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From: David Abrahams (dave_at_[hidden])
Date: 2004-07-03 09:43:23

"Ralf W. Grosse-Kunstleve" <rwgk_at_[hidden]> writes:

> --- David Abrahams <dave_at_[hidden]> wrote:
>> "Ralf W. Grosse-Kunstleve" <rwgk_at_[hidden]> writes:
>> > --- David Abrahams <dave_at_[hidden]> wrote:
>> >> with expression templates, and of course, zero abstraction penalty ;-)
>> >
>> > Is a reference-counted array type also part of the plan?
>> Not specifically. We'll probably be relying on Boost.Move (in the
>> sandbox) to avoid unneccessary copies. We may use reference-counting
>> to implement an "fine-grained immutable" array type, but if so, that
>> will provide a complete illusion of value semantics and *not*
>> reference semantics. It's crucial that
>> array a = b;
>> a *= 2;
>> never alters b. A concept taxonomy in which b is sometimes altered
>> and sometimes not would be impossible to write generic code for.
> You are hitting the nail on the head. Experience with my own
> reference-counted array type tells me that the issue of
> immutability/constness needs extreme care. My own solution has the
> glaring shortcoming of not providing a const-reference-counted array
> type (excuses available on request :-). But having said that, I found
> it a lot worse not to be able to write a function that returns a new
> array without incurring a deep copy.

It seems quite a few compilers implement one or another form of RVO.l

> Move semantics in one form or another is absolutely crucial to
> enable writing of readable code.
> Some related thoughts from an amateur array library designer that may
> or may not be useful:
> 0. The two fundamental properties of array types are:
> - Memory management model
> - Indexing model

I guess you haven't read the MTL concept breakdown:

  - Shape
  - Storage (I think this is what you're calling memory management)
  - Orientation (row-major, column-major, diagonal-major...)

> 1. I found the following memory management models for arrays to
> be essential in practical applications (i.e. I implemented
> them all, and make heavy use of all):
> stack, fixed size
> stack, variable size, fixed capacity
> heap, variable capacity, one owner (e.g. std::vector)
> heap, variable capacity, shared ownership
> reference to any of these (i.e. "no management")

That's storage.

> 2. Common "indexing models" are 1-dim indexing (e.g. std::vector),
> 2-dim (matrix types), n-dim regular grids (e.g. Fortran's DIMENSION
> statement, Python's Numeric arrays, Blitz). However, these are just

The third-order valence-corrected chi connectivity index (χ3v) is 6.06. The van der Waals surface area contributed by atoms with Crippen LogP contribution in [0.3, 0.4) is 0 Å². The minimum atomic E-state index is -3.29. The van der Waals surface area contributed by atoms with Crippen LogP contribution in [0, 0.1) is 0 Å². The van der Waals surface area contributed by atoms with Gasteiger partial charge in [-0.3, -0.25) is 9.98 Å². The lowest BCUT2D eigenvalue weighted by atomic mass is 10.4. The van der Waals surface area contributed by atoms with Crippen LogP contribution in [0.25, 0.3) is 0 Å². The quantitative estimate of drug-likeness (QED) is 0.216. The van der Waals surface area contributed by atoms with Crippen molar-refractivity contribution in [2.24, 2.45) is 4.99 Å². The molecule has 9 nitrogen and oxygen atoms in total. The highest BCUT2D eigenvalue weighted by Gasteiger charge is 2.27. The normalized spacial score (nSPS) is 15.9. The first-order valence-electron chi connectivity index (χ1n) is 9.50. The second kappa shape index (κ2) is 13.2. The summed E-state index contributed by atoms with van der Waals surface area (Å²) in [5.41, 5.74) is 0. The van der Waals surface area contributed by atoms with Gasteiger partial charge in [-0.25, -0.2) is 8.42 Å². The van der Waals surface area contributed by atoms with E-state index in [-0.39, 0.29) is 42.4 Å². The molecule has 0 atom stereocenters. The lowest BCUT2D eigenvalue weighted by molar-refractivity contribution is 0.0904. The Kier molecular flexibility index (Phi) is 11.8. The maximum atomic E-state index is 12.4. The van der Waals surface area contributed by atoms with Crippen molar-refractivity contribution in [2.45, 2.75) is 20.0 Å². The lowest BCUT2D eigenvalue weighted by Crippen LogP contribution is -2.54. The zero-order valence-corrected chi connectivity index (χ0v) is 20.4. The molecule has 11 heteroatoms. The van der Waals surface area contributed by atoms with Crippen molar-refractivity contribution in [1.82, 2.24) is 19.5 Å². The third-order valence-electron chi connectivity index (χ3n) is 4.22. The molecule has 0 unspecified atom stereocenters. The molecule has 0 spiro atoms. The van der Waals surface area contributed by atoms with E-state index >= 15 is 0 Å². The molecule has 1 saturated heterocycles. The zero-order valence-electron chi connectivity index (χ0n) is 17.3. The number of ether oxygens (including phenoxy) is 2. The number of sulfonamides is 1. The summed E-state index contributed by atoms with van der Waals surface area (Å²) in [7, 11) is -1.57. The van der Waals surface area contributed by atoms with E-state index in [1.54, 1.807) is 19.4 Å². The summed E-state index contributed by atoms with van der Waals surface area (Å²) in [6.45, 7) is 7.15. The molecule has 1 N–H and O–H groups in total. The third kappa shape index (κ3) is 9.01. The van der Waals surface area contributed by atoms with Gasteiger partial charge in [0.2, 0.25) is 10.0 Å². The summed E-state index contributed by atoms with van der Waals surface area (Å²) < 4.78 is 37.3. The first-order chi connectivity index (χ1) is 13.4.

> typical examples. Applications often require custom indexing models
> (e.g. we have periodic grids and grids with other types of
> symmetry; spare matrices may be viewed as another example).

For linear algebra, you only need 1-dimensional vectors and
2-dimensional matrices. However, you can have matrices of matrices
which could be thought of as 4D (although that's probably a flawed
way to look at them).

I should point out that an "array library" like Blitz++ is probably a
different beast from a Matrix/Linear Algebra library like MTL, so
what I'm going to be working on may not be aimed at the things you're
interested in.

> 3. A general purpose array library should provide a mechanism for
> reusing memory management models and indexing models in
> various combinations. This could lead to:
> memory_model<typename ValueType, typename IndexingModelType>
> or
> indexing_model<typename ValueType, typename MemoryModelType>

I don't understand why you think one of them should take the other as
a parameter.

> 4. Array algebras (unary and binary operators, functions) are a third
> property that is ideally separated from memory models and, if
> applicable, indexing models. This could lead to:
> 5. Expression templates are an optimization on top of all this and
> in my practical experience the least important of all the points
> mentioned here. In all likelihood the 5-10% of code that matter for
> runtime performance have to be hand-optimized anyway, usually
> leading to distortions of the original, intuitive code beyond
> recognition.

The aim is to make the library smart enough to do those optimizations
correctly so you don't have to do it by hand.

Dave Abrahams
Boost Consulting

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